There was an interesting article in the Guardian a few days ago about the use of n-hexane in a factory in China. The company in question, which produces touch screens fro companies including Nokia, was using the solvent to clean the screens.
N-hexane is one of the organic compounds we study on BOHS Module course M101 “Effects of hazardous substances”. As an alkane, we wouldn’t expect it to be particularly toxic. Alkanes generally are mild irritants and narcotics (substances that cause depression of the nervous system leading to effects similar to drunkenness). N-hexane is different in that it has been found to have another more serious chronic (i.e. long term) effect. Exposure to the compound can lead to peripheral neuritis – damage to the peripheral nervous system – causing symptoms such as loss of sensation in the fingers. There’s a good summary on the effects of n-hexane here.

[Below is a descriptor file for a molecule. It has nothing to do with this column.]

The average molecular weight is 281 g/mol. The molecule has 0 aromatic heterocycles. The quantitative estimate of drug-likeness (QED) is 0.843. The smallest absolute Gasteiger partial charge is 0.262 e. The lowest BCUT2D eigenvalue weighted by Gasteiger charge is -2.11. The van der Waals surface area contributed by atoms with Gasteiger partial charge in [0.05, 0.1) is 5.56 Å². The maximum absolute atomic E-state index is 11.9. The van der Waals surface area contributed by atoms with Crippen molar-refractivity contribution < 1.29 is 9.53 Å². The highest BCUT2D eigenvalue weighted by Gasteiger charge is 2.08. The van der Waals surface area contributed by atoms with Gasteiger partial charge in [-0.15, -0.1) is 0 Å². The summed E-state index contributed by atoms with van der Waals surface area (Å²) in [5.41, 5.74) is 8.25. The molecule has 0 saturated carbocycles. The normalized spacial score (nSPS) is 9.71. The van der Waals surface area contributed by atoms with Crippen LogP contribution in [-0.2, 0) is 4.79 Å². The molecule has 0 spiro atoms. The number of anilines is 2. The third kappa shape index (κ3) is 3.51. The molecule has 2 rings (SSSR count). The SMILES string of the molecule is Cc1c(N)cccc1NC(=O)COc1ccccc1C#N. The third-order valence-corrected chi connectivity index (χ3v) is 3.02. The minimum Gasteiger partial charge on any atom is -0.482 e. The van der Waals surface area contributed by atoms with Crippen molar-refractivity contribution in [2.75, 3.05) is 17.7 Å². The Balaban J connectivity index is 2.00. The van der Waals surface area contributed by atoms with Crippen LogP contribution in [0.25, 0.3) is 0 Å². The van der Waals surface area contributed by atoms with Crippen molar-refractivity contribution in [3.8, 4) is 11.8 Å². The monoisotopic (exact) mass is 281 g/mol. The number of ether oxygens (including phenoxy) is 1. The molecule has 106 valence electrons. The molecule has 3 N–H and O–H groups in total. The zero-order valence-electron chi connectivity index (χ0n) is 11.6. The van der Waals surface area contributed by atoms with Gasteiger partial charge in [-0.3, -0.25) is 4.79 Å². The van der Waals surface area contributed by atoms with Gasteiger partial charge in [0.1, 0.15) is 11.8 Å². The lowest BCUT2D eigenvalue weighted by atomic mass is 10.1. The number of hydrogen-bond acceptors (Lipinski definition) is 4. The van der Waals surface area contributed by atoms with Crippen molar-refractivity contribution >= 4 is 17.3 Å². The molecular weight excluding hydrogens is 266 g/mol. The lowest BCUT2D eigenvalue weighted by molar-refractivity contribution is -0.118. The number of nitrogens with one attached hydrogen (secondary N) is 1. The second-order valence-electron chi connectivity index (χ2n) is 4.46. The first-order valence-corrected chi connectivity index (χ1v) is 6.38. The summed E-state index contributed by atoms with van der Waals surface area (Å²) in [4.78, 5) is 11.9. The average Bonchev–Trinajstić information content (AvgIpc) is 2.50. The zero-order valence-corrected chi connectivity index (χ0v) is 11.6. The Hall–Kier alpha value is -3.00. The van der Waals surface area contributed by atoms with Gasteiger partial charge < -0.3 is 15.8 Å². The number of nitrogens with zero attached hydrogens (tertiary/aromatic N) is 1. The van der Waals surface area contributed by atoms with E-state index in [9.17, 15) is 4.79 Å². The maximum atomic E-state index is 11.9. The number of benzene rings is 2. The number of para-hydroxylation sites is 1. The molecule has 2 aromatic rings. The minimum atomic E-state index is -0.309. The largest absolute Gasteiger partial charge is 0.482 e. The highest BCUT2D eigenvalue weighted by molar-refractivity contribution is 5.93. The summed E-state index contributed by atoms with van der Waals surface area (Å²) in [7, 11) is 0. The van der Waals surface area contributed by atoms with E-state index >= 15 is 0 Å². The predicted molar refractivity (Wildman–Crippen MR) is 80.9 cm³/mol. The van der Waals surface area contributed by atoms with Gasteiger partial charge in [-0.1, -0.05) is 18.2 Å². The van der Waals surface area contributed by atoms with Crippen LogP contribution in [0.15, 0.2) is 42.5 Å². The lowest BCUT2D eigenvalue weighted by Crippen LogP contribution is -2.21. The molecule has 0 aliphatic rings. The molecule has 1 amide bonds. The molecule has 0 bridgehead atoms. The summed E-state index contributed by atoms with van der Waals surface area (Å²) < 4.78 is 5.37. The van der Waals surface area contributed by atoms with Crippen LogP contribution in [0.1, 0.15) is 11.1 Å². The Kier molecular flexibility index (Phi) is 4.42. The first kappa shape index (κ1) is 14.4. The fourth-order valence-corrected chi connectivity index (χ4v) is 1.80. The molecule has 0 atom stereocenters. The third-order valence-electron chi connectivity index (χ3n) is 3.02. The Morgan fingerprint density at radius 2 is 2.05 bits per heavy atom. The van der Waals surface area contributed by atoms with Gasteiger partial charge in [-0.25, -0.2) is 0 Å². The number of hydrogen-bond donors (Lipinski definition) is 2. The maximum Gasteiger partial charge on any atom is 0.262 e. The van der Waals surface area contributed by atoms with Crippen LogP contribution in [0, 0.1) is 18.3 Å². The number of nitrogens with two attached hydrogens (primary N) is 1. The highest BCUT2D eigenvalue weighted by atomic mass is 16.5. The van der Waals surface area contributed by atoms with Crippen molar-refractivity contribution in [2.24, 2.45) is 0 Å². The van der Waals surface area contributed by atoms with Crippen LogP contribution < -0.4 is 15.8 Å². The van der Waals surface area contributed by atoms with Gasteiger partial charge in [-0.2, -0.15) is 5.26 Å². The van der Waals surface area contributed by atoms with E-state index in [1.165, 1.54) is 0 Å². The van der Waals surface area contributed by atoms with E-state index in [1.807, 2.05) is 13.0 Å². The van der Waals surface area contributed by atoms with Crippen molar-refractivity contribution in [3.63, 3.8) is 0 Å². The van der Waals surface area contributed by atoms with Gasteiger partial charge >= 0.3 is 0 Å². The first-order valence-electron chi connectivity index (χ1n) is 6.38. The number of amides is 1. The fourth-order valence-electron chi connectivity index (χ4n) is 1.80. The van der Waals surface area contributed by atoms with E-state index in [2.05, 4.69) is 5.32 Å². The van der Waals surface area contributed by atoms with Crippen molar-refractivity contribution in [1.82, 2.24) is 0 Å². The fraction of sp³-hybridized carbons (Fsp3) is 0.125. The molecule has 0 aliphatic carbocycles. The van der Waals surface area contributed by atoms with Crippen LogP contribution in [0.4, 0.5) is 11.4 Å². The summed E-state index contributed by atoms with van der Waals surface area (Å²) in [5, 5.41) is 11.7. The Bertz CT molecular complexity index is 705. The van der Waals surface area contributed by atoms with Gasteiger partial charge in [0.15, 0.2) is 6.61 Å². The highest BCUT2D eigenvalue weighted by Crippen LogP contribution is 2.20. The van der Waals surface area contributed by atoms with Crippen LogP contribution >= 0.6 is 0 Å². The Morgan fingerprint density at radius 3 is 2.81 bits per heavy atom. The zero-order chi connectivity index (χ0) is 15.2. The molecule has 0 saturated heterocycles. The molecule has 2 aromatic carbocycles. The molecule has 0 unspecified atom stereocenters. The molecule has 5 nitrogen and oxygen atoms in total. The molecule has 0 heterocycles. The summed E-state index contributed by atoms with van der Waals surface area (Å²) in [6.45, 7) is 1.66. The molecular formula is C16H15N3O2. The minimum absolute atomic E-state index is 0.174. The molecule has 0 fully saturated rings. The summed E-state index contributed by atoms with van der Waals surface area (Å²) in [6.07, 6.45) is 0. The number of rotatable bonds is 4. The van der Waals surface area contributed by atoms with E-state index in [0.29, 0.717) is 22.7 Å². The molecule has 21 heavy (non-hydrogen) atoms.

The effects on the peripheral nervous systems are not due to the substance itself, but one of it’s metabolites – hexane-2,5-dione. It’s an example where the bitransformation of a substance in the body produces a more toxic compound.
The harmful effects are well known, and in the UK, Europe and the USA companies with a commitment to the health and safety of their workers would avoid using n-hexane wherever possible. It seems that the Chinese company actually used n-hexane as a substitute for the less toxic ethanol. According to the Guardian report about 49 workers were affected. The problem could have been avoided if a serious attitude was taken to health and safety and the principles of occupational hygiene were applied.